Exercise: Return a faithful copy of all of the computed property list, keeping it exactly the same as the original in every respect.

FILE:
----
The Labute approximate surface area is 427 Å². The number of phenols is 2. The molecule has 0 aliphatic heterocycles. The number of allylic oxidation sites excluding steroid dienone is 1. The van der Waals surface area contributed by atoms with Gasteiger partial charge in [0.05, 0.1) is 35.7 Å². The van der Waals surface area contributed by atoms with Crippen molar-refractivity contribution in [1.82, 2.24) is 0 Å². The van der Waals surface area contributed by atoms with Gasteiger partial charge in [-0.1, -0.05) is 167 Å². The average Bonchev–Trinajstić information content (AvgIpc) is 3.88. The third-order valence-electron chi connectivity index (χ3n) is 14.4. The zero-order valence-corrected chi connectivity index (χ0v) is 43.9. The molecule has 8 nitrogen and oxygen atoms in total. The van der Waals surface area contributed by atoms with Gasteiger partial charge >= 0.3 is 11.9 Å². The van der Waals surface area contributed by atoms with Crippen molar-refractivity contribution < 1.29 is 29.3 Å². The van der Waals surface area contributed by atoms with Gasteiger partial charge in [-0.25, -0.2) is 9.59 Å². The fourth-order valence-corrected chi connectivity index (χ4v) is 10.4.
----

The Labute approximate surface area is 427 Å². The number of phenols is 2. The molecule has 0 aliphatic heterocycles. The number of allylic oxidation sites excluding steroid dienone is 1. The van der Waals surface area contributed by atoms with Gasteiger partial charge in [0.05, 0.1) is 35.7 Å². The van der Waals surface area contributed by atoms with Crippen molar-refractivity contribution in [1.82, 2.24) is 0 Å². The van der Waals surface area contributed by atoms with Gasteiger partial charge in [-0.1, -0.05) is 167 Å². The average Bonchev–Trinajstić information content (AvgIpc) is 3.88. The third-order valence-electron chi connectivity index (χ3n) is 14.4. The zero-order valence-corrected chi connectivity index (χ0v) is 43.9. The molecule has 8 nitrogen and oxygen atoms in total. The van der Waals surface area contributed by atoms with Gasteiger partial charge >= 0.3 is 11.9 Å². The van der Waals surface area contributed by atoms with Crippen molar-refractivity contribution < 1.29 is 29.3 Å². The van der Waals surface area contributed by atoms with Gasteiger partial charge in [-0.25, -0.2) is 9.59 Å². The fourth-order valence-corrected chi connectivity index (χ4v) is 10.4.